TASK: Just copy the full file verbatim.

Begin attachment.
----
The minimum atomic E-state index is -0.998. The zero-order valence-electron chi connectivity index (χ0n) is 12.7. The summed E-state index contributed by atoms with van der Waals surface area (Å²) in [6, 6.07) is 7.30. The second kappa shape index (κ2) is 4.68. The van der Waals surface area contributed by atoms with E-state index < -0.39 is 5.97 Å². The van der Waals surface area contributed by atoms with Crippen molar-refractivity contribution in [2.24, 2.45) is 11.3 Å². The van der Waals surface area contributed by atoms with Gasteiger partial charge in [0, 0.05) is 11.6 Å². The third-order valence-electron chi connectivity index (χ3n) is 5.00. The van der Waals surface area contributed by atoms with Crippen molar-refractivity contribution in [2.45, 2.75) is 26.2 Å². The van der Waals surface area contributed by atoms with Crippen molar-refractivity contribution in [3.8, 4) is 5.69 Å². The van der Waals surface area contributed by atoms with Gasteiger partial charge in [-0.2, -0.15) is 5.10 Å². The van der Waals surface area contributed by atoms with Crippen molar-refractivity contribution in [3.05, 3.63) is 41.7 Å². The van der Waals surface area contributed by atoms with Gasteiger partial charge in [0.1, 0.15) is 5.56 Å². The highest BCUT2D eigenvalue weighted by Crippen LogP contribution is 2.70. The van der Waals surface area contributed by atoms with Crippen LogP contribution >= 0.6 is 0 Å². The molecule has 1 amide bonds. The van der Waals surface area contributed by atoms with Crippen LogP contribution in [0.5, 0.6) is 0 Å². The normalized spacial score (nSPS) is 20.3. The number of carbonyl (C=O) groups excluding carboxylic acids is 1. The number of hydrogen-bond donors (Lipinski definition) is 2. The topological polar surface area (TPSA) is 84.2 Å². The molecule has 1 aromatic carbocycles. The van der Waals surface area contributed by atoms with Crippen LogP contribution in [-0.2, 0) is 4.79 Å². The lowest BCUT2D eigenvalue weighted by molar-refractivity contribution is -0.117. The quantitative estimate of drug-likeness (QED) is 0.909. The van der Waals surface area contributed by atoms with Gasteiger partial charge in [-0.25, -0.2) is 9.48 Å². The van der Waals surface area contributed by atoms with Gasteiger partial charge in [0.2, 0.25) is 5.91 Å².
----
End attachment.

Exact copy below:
The minimum atomic E-state index is -0.998. The zero-order valence-electron chi connectivity index (χ0n) is 12.7. The summed E-state index contributed by atoms with van der Waals surface area (Å²) in [6, 6.07) is 7.30. The second kappa shape index (κ2) is 4.68. The van der Waals surface area contributed by atoms with E-state index < -0.39 is 5.97 Å². The van der Waals surface area contributed by atoms with Crippen molar-refractivity contribution in [2.24, 2.45) is 11.3 Å². The van der Waals surface area contributed by atoms with Gasteiger partial charge in [0, 0.05) is 11.6 Å². The third-order valence-electron chi connectivity index (χ3n) is 5.00. The van der Waals surface area contributed by atoms with Crippen molar-refractivity contribution in [2.45, 2.75) is 26.2 Å². The van der Waals surface area contributed by atoms with Crippen molar-refractivity contribution in [3.8, 4) is 5.69 Å². The van der Waals surface area contributed by atoms with Gasteiger partial charge in [-0.2, -0.15) is 5.10 Å². The van der Waals surface area contributed by atoms with Crippen molar-refractivity contribution in [3.05, 3.63) is 41.7 Å². The van der Waals surface area contributed by atoms with Gasteiger partial charge in [0.1, 0.15) is 5.56 Å². The highest BCUT2D eigenvalue weighted by Crippen LogP contribution is 2.70. The van der Waals surface area contributed by atoms with Crippen LogP contribution >= 0.6 is 0 Å². The molecule has 1 amide bonds. The van der Waals surface area contributed by atoms with Crippen LogP contribution in [0.5, 0.6) is 0 Å². The normalized spacial score (nSPS) is 20.3. The number of carbonyl (C=O) groups excluding carboxylic acids is 1. The number of hydrogen-bond donors (Lipinski definition) is 2. The topological polar surface area (TPSA) is 84.2 Å². The molecule has 1 aromatic carbocycles. The van der Waals surface area contributed by atoms with Crippen LogP contribution in [-0.2, 0) is 4.79 Å². The lowest BCUT2D eigenvalue weighted by molar-refractivity contribution is -0.117. The quantitative estimate of drug-likeness (QED) is 0.909. The van der Waals surface area contributed by atoms with Gasteiger partial charge in [-0.25, -0.2) is 9.48 Å². The van der Waals surface area contributed by atoms with Gasteiger partial charge in [0.2, 0.25) is 5.91 Å².